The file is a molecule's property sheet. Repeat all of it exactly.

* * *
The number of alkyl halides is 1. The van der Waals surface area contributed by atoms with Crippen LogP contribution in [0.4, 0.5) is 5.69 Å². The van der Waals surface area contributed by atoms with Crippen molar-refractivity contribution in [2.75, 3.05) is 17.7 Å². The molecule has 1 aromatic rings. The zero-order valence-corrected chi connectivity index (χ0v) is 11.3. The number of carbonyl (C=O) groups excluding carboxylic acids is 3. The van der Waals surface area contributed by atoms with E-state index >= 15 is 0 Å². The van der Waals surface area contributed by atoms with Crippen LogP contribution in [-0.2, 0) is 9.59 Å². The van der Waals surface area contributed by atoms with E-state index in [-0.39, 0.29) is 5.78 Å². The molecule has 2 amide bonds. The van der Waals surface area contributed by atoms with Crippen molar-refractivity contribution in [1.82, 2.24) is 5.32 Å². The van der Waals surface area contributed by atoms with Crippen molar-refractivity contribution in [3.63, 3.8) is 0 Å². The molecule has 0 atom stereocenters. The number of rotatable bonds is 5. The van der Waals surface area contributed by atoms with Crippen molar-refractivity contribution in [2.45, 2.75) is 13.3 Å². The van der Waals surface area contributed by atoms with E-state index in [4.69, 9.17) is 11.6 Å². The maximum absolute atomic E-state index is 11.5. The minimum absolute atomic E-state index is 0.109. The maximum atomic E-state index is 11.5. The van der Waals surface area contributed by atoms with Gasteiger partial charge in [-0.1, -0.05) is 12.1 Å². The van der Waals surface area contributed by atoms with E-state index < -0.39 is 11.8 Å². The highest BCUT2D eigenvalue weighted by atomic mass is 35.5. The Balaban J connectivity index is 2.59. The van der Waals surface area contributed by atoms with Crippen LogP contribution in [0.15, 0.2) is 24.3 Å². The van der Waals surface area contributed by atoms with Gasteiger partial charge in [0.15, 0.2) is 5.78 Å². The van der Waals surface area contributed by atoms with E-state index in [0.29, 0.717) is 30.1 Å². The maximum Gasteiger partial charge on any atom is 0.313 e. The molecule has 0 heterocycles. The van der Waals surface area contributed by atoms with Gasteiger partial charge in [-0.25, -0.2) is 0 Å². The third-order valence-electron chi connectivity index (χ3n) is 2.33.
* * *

The number of alkyl halides is 1. The van der Waals surface area contributed by atoms with Crippen LogP contribution in [0.4, 0.5) is 5.69 Å². The van der Waals surface area contributed by atoms with Crippen molar-refractivity contribution in [2.75, 3.05) is 17.7 Å². The molecule has 1 aromatic rings. The zero-order valence-corrected chi connectivity index (χ0v) is 11.3. The number of carbonyl (C=O) groups excluding carboxylic acids is 3. The van der Waals surface area contributed by atoms with E-state index >= 15 is 0 Å². The van der Waals surface area contributed by atoms with Crippen LogP contribution in [-0.2, 0) is 9.59 Å². The van der Waals surface area contributed by atoms with E-state index in [-0.39, 0.29) is 5.78 Å². The molecule has 2 amide bonds. The van der Waals surface area contributed by atoms with Crippen molar-refractivity contribution in [1.82, 2.24) is 5.32 Å². The van der Waals surface area contributed by atoms with Crippen molar-refractivity contribution in [3.63, 3.8) is 0 Å². The molecule has 0 atom stereocenters. The number of rotatable bonds is 5. The van der Waals surface area contributed by atoms with Crippen molar-refractivity contribution in [2.45, 2.75) is 13.3 Å². The van der Waals surface area contributed by atoms with E-state index in [4.69, 9.17) is 11.6 Å². The maximum absolute atomic E-state index is 11.5. The minimum absolute atomic E-state index is 0.109. The maximum atomic E-state index is 11.5. The van der Waals surface area contributed by atoms with Gasteiger partial charge in [-0.1, -0.05) is 12.1 Å². The van der Waals surface area contributed by atoms with E-state index < -0.39 is 11.8 Å². The highest BCUT2D eigenvalue weighted by atomic mass is 35.5. The Balaban J connectivity index is 2.59. The van der Waals surface area contributed by atoms with Crippen LogP contribution in [0.15, 0.2) is 24.3 Å². The van der Waals surface area contributed by atoms with Gasteiger partial charge in [0.15, 0.2) is 5.78 Å². The van der Waals surface area contributed by atoms with E-state index in [0.29, 0.717) is 30.1 Å². The maximum Gasteiger partial charge on any atom is 0.313 e. The molecule has 0 heterocycles. The van der Waals surface area contributed by atoms with Gasteiger partial charge in [-0.25, -0.2) is 0 Å². The third-order valence-electron chi connectivity index (χ3n) is 2.33.